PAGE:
2. Checks are becoming less popular

How many transactions do you break out your checkbook for? Most people can probably count them on one hand. Maybe even one finger: Rent. And even that frequently happens online now. The bottom line is fewer and fewer checks are written every year.

When you ask people to use a payment method they never use for anything else, you’re increasing the friction between their desire to give and their ability to do it. Yes, it takes discipline to surrender our resources—but that doesn’t mean we should make it harder for people.

Teaching the next generation to give shouldn’t have to mean teaching them how to write a check.

3. Online giving is much faster

Every single service, churches lose precious minutes and stifle momentum by passing the plate.

People can give online at any time. And since most online giving platforms let people save their information, they can login and give even faster next time. Not to mention if people choose a recurring giving option, it happens automatically.

Online giving is fast. It’s simple. If you have an offering time, make it a choice for people who want to give—not a default based on how you’ve always done things.

4. Money handling is a hassle

When someone gives digitally, the money is transferred directly into your church’s account, and the transaction is automatically recorded. But you don’t have that luxury with physical money. It has to change hands several times before it’s deposited.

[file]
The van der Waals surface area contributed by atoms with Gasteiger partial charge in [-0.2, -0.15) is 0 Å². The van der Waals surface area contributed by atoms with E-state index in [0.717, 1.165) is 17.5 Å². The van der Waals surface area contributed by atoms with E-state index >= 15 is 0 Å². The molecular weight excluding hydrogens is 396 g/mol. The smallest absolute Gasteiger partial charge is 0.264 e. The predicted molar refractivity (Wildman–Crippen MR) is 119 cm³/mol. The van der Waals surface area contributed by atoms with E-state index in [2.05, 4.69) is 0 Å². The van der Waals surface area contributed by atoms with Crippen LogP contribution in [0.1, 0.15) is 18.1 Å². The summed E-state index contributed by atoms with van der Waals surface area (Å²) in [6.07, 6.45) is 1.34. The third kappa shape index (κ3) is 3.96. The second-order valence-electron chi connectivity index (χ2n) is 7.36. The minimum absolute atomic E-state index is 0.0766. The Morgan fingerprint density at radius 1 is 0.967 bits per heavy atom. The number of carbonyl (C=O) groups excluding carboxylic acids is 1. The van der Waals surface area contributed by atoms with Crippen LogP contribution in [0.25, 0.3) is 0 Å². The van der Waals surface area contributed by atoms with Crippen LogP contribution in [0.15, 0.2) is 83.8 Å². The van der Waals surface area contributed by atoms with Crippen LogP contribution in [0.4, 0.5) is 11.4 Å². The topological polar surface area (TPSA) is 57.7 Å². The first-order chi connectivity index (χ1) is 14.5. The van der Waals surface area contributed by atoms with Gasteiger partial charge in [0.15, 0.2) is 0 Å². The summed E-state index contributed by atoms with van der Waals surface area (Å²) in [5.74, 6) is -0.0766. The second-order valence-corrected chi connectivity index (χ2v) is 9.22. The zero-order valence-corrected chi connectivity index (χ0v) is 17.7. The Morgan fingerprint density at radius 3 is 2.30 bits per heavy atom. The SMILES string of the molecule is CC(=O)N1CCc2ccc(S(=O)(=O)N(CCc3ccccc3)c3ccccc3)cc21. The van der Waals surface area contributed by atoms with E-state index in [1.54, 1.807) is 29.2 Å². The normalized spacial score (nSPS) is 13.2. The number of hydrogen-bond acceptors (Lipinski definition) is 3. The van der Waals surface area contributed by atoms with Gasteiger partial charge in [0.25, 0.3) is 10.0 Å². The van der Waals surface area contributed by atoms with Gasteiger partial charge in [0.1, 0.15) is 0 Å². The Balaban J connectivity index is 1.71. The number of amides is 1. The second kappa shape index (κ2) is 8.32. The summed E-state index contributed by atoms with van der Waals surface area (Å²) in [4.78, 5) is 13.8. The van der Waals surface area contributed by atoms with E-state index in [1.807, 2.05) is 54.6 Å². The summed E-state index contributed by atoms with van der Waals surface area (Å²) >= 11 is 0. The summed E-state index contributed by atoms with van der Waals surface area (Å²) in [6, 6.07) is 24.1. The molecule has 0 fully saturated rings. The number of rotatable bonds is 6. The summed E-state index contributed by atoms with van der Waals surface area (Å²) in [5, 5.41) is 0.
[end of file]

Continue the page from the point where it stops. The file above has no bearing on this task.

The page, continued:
And during that time, it’s vulnerable.

Physical money can get lost or forgotten. (Sometimes the most secure locations are the hardest to remember.) It can get stolen when it sits in someone’s car on their way to the bank. Cash can easily be miscounted when fallible humans physically count each bill. And unless they paid with a check, your congregation may not have their own official records of how much they gave.

5. Online giving is versatile

Those hideous web forms from the 90s still exist, but they’re not your only (or best) option anymore:

  • Nonprofits, corporations, and churches have successfully used text-to-give options for more than a decade
  • Giving kiosks blend online donations with in-person giving by providing a physical location for people to donate at your church (this works well for the small percentage of people who don’t have smartphones)
  • Mobile giving apps make it even easier for your congregation to give by putting your church one tap away on their phones

6. Increases in giving often outweigh the fees

A common hesitation with online giving is that a small percentage of what your congregation gives to you goes to the company that provides your online giving. Some churches charge this fee to the donor, and others simply eat the additional cost.

But should fees stop you from providing people with the option to give online? Probably not.

At Pushpay, over half of our customers see a 75 percent increase in recurring giving within the first year. By offering online giving, churches often tap into new, previously unreached donor pools and see increased giving from their congregation. So despite the fees, you should have more resources to pour into ministry and other church functions.

7. People can give online at any time

Generosity shouldn’t be limited to Sunday. When people can give online, your monthly giving doesn’t depend on how well you execute the giving moment. In fact, if everyone gave online regularly, it might even feel strange to have a “giving moment” at all.

Online giving lets people give whenever they want. Before church. After church. In the middle of the night when they remember. After reading an inspiring passage about generosity. While watching a recorded video of your service during the week. And they can even schedule their donations to happen automatically, right after payday.